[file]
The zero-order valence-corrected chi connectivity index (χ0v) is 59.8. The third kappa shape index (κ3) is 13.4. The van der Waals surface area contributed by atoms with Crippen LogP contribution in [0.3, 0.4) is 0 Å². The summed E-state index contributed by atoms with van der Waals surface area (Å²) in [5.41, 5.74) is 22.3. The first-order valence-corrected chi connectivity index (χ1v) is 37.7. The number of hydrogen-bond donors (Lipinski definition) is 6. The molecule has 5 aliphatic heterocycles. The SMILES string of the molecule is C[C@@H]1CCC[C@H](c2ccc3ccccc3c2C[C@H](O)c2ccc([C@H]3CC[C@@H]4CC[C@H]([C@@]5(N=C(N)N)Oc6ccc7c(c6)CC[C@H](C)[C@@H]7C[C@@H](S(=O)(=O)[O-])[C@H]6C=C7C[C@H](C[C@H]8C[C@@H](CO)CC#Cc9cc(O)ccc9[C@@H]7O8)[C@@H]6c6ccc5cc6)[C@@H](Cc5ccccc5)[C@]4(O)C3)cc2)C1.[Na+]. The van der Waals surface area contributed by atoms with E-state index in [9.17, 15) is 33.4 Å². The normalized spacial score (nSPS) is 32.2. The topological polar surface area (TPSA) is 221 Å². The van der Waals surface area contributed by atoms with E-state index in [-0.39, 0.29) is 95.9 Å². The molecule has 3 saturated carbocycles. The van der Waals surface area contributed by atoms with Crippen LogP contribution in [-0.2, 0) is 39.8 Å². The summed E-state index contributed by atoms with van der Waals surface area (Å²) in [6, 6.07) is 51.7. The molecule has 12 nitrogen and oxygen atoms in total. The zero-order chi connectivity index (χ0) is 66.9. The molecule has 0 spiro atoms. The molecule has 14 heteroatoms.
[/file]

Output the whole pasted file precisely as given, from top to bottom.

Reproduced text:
The zero-order valence-corrected chi connectivity index (χ0v) is 59.8. The third kappa shape index (κ3) is 13.4. The van der Waals surface area contributed by atoms with Crippen LogP contribution in [0.3, 0.4) is 0 Å². The summed E-state index contributed by atoms with van der Waals surface area (Å²) in [5.41, 5.74) is 22.3. The first-order valence-corrected chi connectivity index (χ1v) is 37.7. The number of hydrogen-bond donors (Lipinski definition) is 6. The molecule has 5 aliphatic heterocycles. The SMILES string of the molecule is C[C@@H]1CCC[C@H](c2ccc3ccccc3c2C[C@H](O)c2ccc([C@H]3CC[C@@H]4CC[C@H]([C@@]5(N=C(N)N)Oc6ccc7c(c6)CC[C@H](C)[C@@H]7C[C@@H](S(=O)(=O)[O-])[C@H]6C=C7C[C@H](C[C@H]8C[C@@H](CO)CC#Cc9cc(O)ccc9[C@@H]7O8)[C@@H]6c6ccc5cc6)[C@@H](Cc5ccccc5)[C@]4(O)C3)cc2)C1.[Na+]. The van der Waals surface area contributed by atoms with E-state index in [9.17, 15) is 33.4 Å². The normalized spacial score (nSPS) is 32.2. The topological polar surface area (TPSA) is 221 Å². The van der Waals surface area contributed by atoms with E-state index in [-0.39, 0.29) is 95.9 Å². The molecule has 3 saturated carbocycles. The van der Waals surface area contributed by atoms with Crippen LogP contribution in [-0.2, 0) is 39.8 Å². The summed E-state index contributed by atoms with van der Waals surface area (Å²) in [6, 6.07) is 51.7. The molecule has 12 nitrogen and oxygen atoms in total. The zero-order chi connectivity index (χ0) is 66.9. The molecule has 0 spiro atoms. The molecule has 14 heteroatoms.